A Tale of Two Train Wrecks: The East Palestine Disaster Response

Recently, there were two major train wrecks in East Palestine, Ohio—one literal, on February 3rd, and the second, figurative—the fumbling response to the disaster.

Vinyl chloride, phosgene and hydrogen chloride gases, as well as volatile organic compounds (VOCs) were released into the air, soil and water. Even though the “all-clear” was sounded on February 8th, residents are still uncertain whether their health has been compromised, if their homes are safe to occupy and if their water is fit to drink—especially given the new concerns about dioxins and acrolein.

The arrest of a reporter at a press conference didn’t help things, and when it came time for the principals of Norfolk Southern to attend a town hall, they were no-shows.

Secretary of Transportation Pete Buttigieg did not acknowledge the disaster until several days had passed, and President Biden also waited before calling the mayor. Despite Gov. Mike DeWine’s multiple requests,  FEMA claimed that the community was not eligible for assistance—fortunately, this decision was reversed, but not until two critical weeks had passed.

Even the Chinese Foreign Ministry mocked Washington’s response, calling it #OhioChernobyl. One would hope there was not some other agenda in play—with more than 70% of Columbiana County voters casting their ballots for President Trump in 2020; this is definitely “MAGA country”. 

With risk communication, you never have a second chance to make a first impression, so it is no surprise that many residents of East Palestine have already “lawyered up,” but when they sought guidance about their personal health issues, they were told to call their medical providers. The average primary care doctor has minimal training in toxicology, and may not know the correct lab tests to order. Although there were potential health concerns almost immediately after the derailment, it took two weeks before a community clinic was set up in a local church by the Ohio Department of Health, initially staffed by nurses and a toxicologist.

This delay is why residents should have been permitted to see independent physicians of their choice right away, specifically, doctors trained in occupational and environmental medicine. It is important to do a baseline exam with lab testing for those exposed to vinyl chloride, as well as VOC’s such as: ethylene glycol monobutyl etherethylhexyl acrylate,  isobutylene and butyl acrylateVinyl chloride is a known carcinogen after chronic exposure, and high concentrations can cause dizziness, anesthesia and lung irritation. Breath levels of vinyl chloride and urine levels of thiodiglycolic acid (a metabolite) can be measured after an acute exposure, but there is only a brief window of time to detect these chemicals, and it was missed.

In addition to vinyl chloride, ethylene glycol monobutyl etherethylhexyl acrylate,  isobutylene and butyl acrylate were released from the rail cars. Ethylhexyl acrylate, can cause burning and irritation of the skin, eyes, and respiratory tract, with shortness of breath and coughing. Inhalation of isobutylene can cause dizziness and drowsiness, while exposure to ethylene glycol monobutyl ether can cause irritation in the eyes, skin, nose and throat; nervous system depression; headaches and vomiting. Butyl acrylate can cause skin, eye and respiratory irritation. Many of these chemicals can also aggravate pre-existing conditions such as asthma, COPD and other respiratory diseases.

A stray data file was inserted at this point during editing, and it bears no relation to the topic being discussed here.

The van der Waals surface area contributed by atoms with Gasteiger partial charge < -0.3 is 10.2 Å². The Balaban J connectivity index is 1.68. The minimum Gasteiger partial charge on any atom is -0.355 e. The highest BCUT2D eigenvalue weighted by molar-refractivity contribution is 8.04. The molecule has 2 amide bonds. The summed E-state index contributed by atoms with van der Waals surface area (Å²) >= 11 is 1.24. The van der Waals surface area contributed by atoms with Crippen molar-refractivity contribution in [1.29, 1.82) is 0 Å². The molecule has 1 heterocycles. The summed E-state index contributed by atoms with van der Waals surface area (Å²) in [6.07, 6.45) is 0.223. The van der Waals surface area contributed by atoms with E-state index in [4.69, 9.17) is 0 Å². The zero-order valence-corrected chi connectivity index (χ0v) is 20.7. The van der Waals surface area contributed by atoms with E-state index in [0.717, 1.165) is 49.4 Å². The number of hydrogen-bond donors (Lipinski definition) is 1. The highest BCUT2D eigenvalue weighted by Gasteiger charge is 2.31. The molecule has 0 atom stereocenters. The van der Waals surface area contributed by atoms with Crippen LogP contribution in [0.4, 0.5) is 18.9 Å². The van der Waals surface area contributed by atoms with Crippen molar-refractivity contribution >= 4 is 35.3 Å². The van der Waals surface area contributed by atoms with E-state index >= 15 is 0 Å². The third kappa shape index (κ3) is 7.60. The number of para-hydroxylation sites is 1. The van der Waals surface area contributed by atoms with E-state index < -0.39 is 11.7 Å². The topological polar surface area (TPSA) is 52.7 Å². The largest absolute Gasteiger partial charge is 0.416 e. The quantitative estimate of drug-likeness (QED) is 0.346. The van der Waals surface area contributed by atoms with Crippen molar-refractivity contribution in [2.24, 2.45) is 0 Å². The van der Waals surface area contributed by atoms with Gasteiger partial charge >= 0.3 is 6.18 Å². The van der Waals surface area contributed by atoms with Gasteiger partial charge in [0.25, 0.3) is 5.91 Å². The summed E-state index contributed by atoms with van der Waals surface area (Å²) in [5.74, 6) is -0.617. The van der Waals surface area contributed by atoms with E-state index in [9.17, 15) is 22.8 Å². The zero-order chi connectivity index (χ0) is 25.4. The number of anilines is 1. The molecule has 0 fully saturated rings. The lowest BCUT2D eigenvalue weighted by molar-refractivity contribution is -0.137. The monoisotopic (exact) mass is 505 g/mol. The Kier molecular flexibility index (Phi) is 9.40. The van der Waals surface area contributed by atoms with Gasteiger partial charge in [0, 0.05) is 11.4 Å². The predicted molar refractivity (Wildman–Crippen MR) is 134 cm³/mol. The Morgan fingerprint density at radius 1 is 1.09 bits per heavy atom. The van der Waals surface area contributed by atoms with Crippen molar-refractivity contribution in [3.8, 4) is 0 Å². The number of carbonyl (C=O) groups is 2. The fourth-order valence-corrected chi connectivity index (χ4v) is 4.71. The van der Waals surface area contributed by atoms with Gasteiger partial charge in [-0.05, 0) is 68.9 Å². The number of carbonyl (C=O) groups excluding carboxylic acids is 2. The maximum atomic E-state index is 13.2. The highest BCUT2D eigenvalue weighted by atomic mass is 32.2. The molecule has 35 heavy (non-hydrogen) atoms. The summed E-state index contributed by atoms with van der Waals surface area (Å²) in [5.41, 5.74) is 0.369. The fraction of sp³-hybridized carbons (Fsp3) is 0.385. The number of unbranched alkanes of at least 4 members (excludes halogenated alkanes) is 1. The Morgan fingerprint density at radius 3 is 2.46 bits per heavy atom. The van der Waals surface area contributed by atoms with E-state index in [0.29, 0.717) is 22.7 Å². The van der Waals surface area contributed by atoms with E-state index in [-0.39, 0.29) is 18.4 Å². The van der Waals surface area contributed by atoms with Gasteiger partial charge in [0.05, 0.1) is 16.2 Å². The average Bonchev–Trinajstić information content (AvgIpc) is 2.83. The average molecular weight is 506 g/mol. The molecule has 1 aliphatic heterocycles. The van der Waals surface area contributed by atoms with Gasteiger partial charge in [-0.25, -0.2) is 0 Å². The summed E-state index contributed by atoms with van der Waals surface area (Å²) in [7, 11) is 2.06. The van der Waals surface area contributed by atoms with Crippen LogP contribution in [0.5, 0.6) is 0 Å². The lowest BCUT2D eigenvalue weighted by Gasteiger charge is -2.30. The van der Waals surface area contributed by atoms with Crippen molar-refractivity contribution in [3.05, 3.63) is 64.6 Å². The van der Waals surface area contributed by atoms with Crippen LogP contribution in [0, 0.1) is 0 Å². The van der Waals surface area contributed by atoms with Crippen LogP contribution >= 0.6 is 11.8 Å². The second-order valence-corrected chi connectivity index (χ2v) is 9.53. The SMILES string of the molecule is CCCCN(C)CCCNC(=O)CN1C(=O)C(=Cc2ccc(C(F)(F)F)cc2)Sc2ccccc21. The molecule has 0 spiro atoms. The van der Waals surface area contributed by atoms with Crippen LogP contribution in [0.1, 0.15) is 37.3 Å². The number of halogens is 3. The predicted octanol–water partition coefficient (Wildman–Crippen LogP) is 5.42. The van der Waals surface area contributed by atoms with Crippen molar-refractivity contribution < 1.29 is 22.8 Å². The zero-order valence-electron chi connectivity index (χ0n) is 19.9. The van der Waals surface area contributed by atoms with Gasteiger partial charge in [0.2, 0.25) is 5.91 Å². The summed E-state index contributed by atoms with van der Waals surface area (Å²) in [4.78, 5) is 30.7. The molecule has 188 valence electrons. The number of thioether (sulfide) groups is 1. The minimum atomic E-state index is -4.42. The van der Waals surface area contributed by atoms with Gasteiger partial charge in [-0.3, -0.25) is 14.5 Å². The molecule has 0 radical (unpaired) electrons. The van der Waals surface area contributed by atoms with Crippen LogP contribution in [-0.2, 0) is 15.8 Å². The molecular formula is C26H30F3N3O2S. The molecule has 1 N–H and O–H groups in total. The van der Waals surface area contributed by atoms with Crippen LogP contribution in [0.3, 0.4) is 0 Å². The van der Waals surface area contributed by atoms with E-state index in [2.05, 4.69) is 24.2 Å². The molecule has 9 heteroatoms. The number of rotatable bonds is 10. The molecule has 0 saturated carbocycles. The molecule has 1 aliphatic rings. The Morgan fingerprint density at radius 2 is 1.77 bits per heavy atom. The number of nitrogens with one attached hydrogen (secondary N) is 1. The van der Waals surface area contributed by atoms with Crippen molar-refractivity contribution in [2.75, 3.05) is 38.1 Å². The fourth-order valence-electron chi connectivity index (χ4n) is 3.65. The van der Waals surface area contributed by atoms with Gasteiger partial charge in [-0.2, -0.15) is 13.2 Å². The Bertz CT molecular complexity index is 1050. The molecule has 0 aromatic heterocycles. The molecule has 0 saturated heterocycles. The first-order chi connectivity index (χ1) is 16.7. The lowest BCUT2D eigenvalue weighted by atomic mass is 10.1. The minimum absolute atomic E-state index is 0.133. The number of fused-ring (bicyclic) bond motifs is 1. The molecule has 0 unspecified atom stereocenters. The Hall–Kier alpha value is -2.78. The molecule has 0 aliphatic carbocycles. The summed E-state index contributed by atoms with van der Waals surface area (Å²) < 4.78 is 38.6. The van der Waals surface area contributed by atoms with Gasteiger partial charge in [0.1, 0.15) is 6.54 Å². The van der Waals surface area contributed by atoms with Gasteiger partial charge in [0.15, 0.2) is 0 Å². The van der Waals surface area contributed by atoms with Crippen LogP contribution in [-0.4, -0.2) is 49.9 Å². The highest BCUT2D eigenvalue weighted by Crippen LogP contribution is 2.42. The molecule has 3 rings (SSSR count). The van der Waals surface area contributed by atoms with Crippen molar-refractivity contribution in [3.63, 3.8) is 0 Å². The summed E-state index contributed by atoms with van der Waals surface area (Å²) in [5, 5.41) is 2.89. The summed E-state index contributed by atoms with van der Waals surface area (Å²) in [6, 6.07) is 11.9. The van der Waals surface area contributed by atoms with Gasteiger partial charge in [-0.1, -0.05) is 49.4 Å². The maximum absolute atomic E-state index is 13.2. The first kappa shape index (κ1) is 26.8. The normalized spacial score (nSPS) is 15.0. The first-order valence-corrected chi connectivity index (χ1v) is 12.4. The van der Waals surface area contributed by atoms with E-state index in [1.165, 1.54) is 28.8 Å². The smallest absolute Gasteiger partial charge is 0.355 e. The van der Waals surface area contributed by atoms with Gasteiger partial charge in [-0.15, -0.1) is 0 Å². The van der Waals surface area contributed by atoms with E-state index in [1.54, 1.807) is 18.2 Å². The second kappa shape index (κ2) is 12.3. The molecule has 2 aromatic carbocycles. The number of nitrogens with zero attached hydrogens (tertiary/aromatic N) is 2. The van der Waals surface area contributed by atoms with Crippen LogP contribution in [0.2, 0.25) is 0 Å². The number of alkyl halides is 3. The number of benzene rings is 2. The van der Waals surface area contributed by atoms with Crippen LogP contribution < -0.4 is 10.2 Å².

In addition to this, the EPA has recently ordered Norfolk Southern to start testing for dioxins, which can be formed as combustion byproducts that are both toxic and carcinogenic. Dioxins were found in Agent Orange, the infamous defoliant/herbicide used during the Vietnam War, and they were also the hazardous chemicals found in Times Beach, MO that led to the eventual abandonment of the entire town which became an EPA Superfund site.

There is a sharp contrast between how toxic exposures are supposed to be handled in the workplace versus exposures involving community members--that is because OSHA standards only govern the workplace.

When railway employees were exposed to toxic chemicals from the wreck, they should have quickly been evaluated, and the required medical surveillance exams performed, per the applicable standard. It is unclear, however, whether this actually happened. Also left out in the cold were public sector employees like fire, EMS, transportation and law enforcement workers. This is because OSHA standards do not apply to them in the states of Pennsylvania and Ohio.

The Chief Medical Officer of Norfolk Southern would have been aware of this, and it would be worthwhile to tap into their expertise to help guide appropriate medical evaluations of community members and public sector employees who were exposed to the same toxins that their employees were.

Given the considerable number of train derailments every year, there will be similar scenarios again. We need to be better prepared for it, and improved collaboration must be facilitated between the railroads’ medical and safety departments; the EPA; OSHA and state and local public health agencies. The chief medical and chief safety officers of every railroad should be made corporate officers, so they will have a voice of equal importance to that of the corporate counsel, CFO and other VPs. Absent this, the popular mantra of “safety first” is no more than empty words on a sign in the break room.

Dr. Williams is a board-certified public health physician, Fellow of the American College of Occupational and Environmental Medicine and former medical consultant for the Wisconsin Central Railroad. He is also a trained first responder who has worked several disasters, including a railroad tank car HAZMAT leak and can be found on Twitter @MedicusOmnibus

Image: Screen shot from CBS video, via YouTube

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